16 Dec 2021

This November, I completed a year of staying in the Netherlands. However to my surprise, the flatlands did not make me homesick. But when I think of it, I do miss one crucial aspect of my life back home in India. I miss the snakes! I miss getting called to rescue one! And I miss the hiss of the ‘Spectacled Cobra’ and the pressure cooker-like cry of the ‘Russell’s Viper.’

Add the ‘Krait’ and the ‘Saw-scaled Viper’ to the above two and you have the deadly ‘Big Four’ that kill about 50,000 Indians every year and, as mentioned by the Vox editor Annemarie Haverkamp in her article for AD, sometimes they get men by the penis.

Though I say I miss snakes, I do not fancy coming face to face with one of those species, having shared endless moments of panic with them. Each species comes with its own distinct temperament, and in most cases is already pissed off by the stupid antics of the first person to spot it.

The harmless little crawler tries to escape and ends up getting trapped inside a house, a parked vehicle or junk and the snake-rescuer signs up to deal with the worst! The otherwise submissive creature is now on the offensive, or more accurately: defensive.

I have had to deal with numerous traumatic situations, which I am reminded of every time an emergency vehicle zooms past me in the Netherlands. No, I have never been bitten by a venomous friend, but I have witnessed a fellow rescuer or onlooker getting the deadly bite.

Once bitten, there are two immediate consequences. The snake slithers into the closest hiding spot and the first evident symptom on the victim is enormous sweating. But that could also be a case of panic attack. It’s a tricky situation.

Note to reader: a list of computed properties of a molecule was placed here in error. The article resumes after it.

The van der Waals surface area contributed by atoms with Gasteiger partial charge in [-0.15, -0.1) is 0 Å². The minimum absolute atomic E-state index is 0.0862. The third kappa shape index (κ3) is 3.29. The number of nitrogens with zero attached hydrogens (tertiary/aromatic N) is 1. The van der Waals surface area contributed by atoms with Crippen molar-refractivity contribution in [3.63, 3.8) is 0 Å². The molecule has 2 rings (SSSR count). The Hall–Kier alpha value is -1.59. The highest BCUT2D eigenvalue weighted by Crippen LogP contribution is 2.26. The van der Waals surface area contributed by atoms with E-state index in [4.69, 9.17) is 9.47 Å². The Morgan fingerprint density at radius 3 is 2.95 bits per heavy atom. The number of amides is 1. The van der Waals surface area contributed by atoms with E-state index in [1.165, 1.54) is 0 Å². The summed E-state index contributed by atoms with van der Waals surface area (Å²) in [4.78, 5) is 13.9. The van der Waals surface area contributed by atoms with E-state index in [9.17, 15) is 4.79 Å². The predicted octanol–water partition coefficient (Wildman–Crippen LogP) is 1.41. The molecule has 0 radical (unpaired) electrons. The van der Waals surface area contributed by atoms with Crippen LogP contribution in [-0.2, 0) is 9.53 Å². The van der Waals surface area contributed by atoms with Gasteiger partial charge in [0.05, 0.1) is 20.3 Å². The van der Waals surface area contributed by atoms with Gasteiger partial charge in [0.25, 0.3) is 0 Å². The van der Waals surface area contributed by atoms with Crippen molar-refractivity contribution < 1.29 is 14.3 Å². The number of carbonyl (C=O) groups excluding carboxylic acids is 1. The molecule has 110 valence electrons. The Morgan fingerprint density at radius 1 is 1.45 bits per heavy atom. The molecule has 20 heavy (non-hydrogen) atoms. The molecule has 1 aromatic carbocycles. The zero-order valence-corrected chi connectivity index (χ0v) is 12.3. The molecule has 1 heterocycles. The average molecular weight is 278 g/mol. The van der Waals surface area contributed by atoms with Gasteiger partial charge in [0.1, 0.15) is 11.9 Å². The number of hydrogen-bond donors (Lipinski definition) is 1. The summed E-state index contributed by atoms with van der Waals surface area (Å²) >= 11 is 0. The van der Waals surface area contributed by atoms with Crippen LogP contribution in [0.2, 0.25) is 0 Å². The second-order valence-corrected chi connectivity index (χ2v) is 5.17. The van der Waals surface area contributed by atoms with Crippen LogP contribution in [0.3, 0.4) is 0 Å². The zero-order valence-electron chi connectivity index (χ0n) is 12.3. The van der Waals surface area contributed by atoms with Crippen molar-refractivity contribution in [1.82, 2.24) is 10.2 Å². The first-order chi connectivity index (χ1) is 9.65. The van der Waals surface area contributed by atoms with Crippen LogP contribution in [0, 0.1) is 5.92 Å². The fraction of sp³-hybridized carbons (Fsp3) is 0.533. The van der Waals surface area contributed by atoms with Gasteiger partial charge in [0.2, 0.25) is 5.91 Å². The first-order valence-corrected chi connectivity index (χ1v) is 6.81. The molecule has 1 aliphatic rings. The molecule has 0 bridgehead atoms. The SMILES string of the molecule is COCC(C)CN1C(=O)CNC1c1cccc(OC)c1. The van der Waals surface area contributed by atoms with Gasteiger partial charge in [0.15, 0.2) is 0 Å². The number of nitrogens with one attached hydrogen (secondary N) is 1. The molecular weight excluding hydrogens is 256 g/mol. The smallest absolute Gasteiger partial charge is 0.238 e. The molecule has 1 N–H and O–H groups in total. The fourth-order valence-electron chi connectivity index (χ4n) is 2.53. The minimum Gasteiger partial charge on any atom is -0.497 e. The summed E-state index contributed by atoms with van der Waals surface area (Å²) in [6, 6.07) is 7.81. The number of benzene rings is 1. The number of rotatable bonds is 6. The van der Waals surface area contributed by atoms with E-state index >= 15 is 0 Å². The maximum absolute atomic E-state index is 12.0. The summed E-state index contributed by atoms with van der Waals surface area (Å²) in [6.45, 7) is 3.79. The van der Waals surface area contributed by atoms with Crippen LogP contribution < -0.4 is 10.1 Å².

The doctor cannot administer a dose of anti-venom until someone confirms whether or not the culprit is poisonous. Otherwise they will choose to wait for the symptoms to show. And it goes without saying that it really helps to know the species; to be able to identify if it’s venomous or not.

This is a tough task in my country which has some 350 species of snakes. Even though only four of them have the real capacity to cause deaths, not every layman can identify them as each species comes with their own colors and patterns. Identifying one on the basis of a quick glance or the description provided by a victim or an eyewitness is a difficult proposition.

Thus, the job of a snake-rescuer also involves identifying and reporting back the species accurately when required. Of course, the primary responsibility is to safely rescue and release the snake back into a habitable landscape away from humans.

I can say one thing for sure. Here in the Netherlands, I have no such worries given the four harmless species that share the flatlands with humans. An encounter with one is not only rare, it’s next to impossible. And I’m glad for that.

Still, I do miss the hiss and the tongue poking out, warning: “leave me alone!”

Read Reuben Malekar's blogs here

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